9 Answers 9

up vote 5 down vote accepted

There are two common ways of creating audit trails.

  1. Code your data access layer.
  2. In the database itself using triggers.

There are advantages and disadvantages to both. Some people prefer one over the other. It's often down to the type of app and the type of database use you can expect.

If you do it in your DA layer it's pretty much up to you. You just need to add code to every method that saves to the database to also save a log of the changes. This auditing code could be in your DA layer code, or even in your stored procs in your database if you are using stored procs for everything. Essentially the premise is the same, any time you make a change to the database, log that change.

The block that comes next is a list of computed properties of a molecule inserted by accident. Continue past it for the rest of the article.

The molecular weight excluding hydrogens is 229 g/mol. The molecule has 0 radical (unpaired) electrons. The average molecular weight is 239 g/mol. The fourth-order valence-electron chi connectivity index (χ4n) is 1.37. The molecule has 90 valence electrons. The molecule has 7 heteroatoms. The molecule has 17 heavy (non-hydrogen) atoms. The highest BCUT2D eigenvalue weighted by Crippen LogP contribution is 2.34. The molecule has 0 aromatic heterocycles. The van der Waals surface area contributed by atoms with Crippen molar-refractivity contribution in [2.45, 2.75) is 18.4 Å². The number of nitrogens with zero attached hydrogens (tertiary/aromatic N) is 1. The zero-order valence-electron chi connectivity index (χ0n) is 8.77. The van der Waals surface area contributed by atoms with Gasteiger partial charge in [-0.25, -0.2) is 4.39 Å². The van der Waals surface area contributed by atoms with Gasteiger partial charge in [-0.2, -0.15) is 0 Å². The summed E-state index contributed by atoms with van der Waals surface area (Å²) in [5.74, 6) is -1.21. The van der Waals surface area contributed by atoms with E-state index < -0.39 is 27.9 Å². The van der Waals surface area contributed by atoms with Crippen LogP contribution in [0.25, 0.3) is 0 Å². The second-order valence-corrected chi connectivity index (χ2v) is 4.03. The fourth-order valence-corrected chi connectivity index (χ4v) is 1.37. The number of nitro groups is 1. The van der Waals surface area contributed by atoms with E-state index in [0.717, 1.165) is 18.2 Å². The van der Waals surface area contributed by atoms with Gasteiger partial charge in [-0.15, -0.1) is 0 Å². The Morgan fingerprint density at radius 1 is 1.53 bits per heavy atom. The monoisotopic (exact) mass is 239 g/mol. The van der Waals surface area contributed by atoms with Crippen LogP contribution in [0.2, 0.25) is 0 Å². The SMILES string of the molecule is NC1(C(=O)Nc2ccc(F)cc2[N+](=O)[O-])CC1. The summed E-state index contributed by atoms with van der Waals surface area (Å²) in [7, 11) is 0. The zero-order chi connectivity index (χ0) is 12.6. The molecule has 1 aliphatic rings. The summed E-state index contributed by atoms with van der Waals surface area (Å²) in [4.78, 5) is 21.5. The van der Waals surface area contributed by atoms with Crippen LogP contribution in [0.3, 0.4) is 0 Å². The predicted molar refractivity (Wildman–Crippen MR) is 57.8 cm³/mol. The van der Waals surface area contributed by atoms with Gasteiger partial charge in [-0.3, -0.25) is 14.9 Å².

If you want to go down the triggers route, you can write custom triggers for each table, or fashion a more generic trigger that works the same on lots of tables. Check out this article on audit triggers. This works by firing of triggers whenever a change is made, and the triggers log the changes. Remember that if you want to audit SELECT statements, you can't use triggers, you'll have to do that with in code/stored proc auditing. It's also worth remember that depending on your database, triggers may not fire in all circumstances. For example, most databases don't fire triggers during TRUNCATE statements. Check that your triggers get fired in any case that you need auditing.

Alternately, you could also take a look at using the service broker to do async auditing on a dedicated machine. This is more complex and takes a bit of configuring to set up.